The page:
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HON. P. A. MARQUAM.--Judge Marquam is one of our most substantial citizens, whose faith in the Pacific Northwest, and in Portland in particular, has been rewarded by a fourfold recompense. A genial gentleman, adding to his native force of will and business sagacity refined literary tastes and love of natural beauty, he is now, in his hale, ripe years, a man most delightful to meet, and whose acquaintance or friendship is a valuable possession. His further claims, which are numerous, upon the recognition of society and history, will appear as this sketch proceeds.
His father, Philip W. Marquam, a cabinet-maker, came from England at the age of twenty, and settled in Maryland, marrying Charlotte Mercer Poole, a daughter of the wealthy planter upon whose manor now stands Pooleville. It was near Baltimore that our subject was born, February 28, 1823. By sickness and financial misfortune the father was induced to seek a new home at the West, locating first in Ohio, but soon afterwards in Tippecanoe county, Indiana. There he entered an eighty-acre tract of government land, which was "just as God had made it,"--nowise despoiled of tree or bush. But father and mother and the ten children, of whom Philip was the eighth, went to work with vim and discretion, and pressed back the woods from about the cabin, bringing at length as much as half of the farm into cultivation.
As the children grew up they began to press out into the world, feeling after a career. The daughters, of whom there were six, received fine educations, married and settled near their old home and in adjoining states, and enjoy the reputations of being leaders both socially and morally in the respective communities in which they reside. Of the sons, William became a farmer in Missouri. Alfred learned chair-making and house-painting, and gradually worked westward, halting at Liberty, Missouri, but in 1845 crossed the plains and made a home in Oregon, in Clackamas county, at the place now known as Marquams, where he died in 1887. Henry P., who was robust, was designed for a scholar, and became a physician of note.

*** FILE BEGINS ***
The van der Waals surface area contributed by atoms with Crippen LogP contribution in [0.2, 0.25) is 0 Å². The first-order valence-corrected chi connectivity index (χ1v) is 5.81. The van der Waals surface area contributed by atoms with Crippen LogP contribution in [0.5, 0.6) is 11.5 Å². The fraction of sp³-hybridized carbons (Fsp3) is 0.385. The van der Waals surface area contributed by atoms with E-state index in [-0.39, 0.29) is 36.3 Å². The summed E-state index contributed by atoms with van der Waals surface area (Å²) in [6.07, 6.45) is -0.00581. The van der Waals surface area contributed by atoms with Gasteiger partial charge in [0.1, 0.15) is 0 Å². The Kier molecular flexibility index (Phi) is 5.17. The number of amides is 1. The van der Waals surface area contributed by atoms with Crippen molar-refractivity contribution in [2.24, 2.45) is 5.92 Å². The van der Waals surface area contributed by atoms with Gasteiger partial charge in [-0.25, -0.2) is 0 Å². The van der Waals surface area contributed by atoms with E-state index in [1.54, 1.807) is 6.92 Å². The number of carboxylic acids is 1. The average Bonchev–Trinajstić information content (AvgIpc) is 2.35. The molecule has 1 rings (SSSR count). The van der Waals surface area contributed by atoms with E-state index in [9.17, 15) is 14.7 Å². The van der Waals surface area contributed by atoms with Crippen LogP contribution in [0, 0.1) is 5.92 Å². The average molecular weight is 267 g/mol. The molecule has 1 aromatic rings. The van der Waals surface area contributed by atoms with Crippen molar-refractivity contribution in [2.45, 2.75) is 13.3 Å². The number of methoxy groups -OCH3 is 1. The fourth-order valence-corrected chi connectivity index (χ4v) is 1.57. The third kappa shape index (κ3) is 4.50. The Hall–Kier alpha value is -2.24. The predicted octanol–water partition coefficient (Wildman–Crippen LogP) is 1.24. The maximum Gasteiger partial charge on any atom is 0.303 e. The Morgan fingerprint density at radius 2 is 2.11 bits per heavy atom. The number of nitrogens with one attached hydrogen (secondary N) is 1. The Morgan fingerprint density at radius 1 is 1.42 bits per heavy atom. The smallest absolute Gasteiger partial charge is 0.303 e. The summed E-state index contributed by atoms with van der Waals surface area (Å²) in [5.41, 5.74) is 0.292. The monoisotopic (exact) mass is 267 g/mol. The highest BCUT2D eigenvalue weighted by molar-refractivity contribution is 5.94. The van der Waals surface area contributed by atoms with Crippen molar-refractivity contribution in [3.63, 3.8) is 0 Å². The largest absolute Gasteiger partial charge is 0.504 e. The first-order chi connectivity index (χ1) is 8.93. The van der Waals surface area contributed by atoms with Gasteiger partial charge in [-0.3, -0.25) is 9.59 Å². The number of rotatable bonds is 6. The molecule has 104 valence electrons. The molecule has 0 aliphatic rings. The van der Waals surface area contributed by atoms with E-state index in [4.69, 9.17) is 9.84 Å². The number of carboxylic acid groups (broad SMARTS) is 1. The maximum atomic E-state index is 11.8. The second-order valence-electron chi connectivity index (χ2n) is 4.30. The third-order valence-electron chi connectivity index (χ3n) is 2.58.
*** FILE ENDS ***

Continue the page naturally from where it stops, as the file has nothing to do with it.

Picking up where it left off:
Philip being the youngest son, and very rugged, was reserved as a sort of home guard to run the farm and take care of the parents and other members of the family. But in him the fires of ambition and the love of a broader life burned no less than in the others. Without repudiating his home duties, he contrived the way while performing them to gain mental training, and to unlock the stores of the world's thought. He followed the plan of studying and working at home, by a regular system, being laborer an hour, and their transforming himself into a student for an hour, keeping up the two lines of effort alternately the whole day. In time he found that he was doing as much farm work as a good "hand." and as much studying as any pupil in the schools. And he is a strong advocate of the system of combining labor with study as the true method of education. In this manner he acquired a good English education, and made such progress as to readily translate Latin phrases, and to gain a considerable view of general literature, which he found to be of inestimable value to him in his law studies.
He was early attracted towards the legal profession; and his spare money he saved up to purchase a library of elementary works, and began reading while still driving the plow. He followed a regular three-year course at home, under the direction of the late Honorable G. S. Orth, for many years a member of the United States Congress, and at one time minister to Russia. The savings of his labor now enabled young Marquam to attend the law school at Bloomington, Indiana, from which he passed his examination, and was admitted to practice before the bar of that state. He first located at Wabashtown, but after some months removed to the county-seat of Jasper county, and there gathered up a very considerable practice, remaining until the spring of 1849.
But the attraction to the gold fields of California had now become sufficient to lure him away from the quiet life of the old West; and with three comrades he set out across the plains with air ox-team. After a hot and fatiguing trip, the little squad of dusty and sun-burnt hoosiers found themselves upon the west slopes of the Sierra, looking back upon the snow-capped mountains that swam in the summer haze, appearing wonderfully distant and to them inexpressibly strange. The clear, inviting waters of the Sacramento, by which they were soon traveling, tine mellow airs, the softness and luxuriousness of the climate and scenery, and the strong contrast of a tropical valley guarded by snowy mountain peaks, were much at variance with tile climate and scenery of the Mississippi country, making them feel that they had entered into a new world.